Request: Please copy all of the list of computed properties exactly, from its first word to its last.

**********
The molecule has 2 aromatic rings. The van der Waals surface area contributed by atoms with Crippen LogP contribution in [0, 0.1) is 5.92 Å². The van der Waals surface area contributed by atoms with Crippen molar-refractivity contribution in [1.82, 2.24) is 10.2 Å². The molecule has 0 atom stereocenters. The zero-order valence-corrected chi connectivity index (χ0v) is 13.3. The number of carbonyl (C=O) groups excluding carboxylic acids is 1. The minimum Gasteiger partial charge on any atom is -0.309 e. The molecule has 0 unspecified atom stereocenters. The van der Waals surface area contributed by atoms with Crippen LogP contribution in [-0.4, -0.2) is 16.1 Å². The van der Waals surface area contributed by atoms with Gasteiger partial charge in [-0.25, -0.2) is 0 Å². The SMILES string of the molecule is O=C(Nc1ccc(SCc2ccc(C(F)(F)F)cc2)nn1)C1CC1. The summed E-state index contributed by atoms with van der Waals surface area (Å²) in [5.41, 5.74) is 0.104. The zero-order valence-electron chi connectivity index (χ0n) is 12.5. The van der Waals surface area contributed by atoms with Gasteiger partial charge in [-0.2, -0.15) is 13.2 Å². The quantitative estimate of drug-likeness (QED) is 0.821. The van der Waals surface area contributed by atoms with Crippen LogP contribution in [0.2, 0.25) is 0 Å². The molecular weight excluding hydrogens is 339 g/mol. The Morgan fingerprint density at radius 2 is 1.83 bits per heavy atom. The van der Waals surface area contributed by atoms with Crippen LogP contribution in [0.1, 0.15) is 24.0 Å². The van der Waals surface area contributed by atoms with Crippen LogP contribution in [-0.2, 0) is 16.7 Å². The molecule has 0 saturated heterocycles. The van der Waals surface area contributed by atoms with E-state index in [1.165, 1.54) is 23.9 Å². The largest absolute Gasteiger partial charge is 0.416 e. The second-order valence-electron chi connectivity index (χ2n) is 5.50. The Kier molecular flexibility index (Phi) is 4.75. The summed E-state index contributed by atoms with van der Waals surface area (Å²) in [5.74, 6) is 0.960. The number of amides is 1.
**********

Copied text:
The molecule has 2 aromatic rings. The van der Waals surface area contributed by atoms with Crippen LogP contribution in [0, 0.1) is 5.92 Å². The van der Waals surface area contributed by atoms with Crippen molar-refractivity contribution in [1.82, 2.24) is 10.2 Å². The molecule has 0 atom stereocenters. The zero-order valence-corrected chi connectivity index (χ0v) is 13.3. The number of carbonyl (C=O) groups excluding carboxylic acids is 1. The minimum Gasteiger partial charge on any atom is -0.309 e. The molecule has 0 unspecified atom stereocenters. The van der Waals surface area contributed by atoms with Crippen LogP contribution in [-0.4, -0.2) is 16.1 Å². The van der Waals surface area contributed by atoms with Gasteiger partial charge in [-0.25, -0.2) is 0 Å². The SMILES string of the molecule is O=C(Nc1ccc(SCc2ccc(C(F)(F)F)cc2)nn1)C1CC1. The summed E-state index contributed by atoms with van der Waals surface area (Å²) in [5.41, 5.74) is 0.104. The zero-order valence-electron chi connectivity index (χ0n) is 12.5. The van der Waals surface area contributed by atoms with Gasteiger partial charge in [-0.2, -0.15) is 13.2 Å². The quantitative estimate of drug-likeness (QED) is 0.821. The van der Waals surface area contributed by atoms with Crippen LogP contribution in [0.2, 0.25) is 0 Å². The molecular weight excluding hydrogens is 339 g/mol. The Morgan fingerprint density at radius 2 is 1.83 bits per heavy atom. The van der Waals surface area contributed by atoms with Crippen LogP contribution in [0.1, 0.15) is 24.0 Å². The van der Waals surface area contributed by atoms with Crippen LogP contribution in [-0.2, 0) is 16.7 Å². The molecule has 0 saturated heterocycles. The van der Waals surface area contributed by atoms with E-state index in [1.165, 1.54) is 23.9 Å². The largest absolute Gasteiger partial charge is 0.416 e. The second-order valence-electron chi connectivity index (χ2n) is 5.50. The Kier molecular flexibility index (Phi) is 4.75. The summed E-state index contributed by atoms with van der Waals surface area (Å²) in [5.74, 6) is 0.960. The number of amides is 1.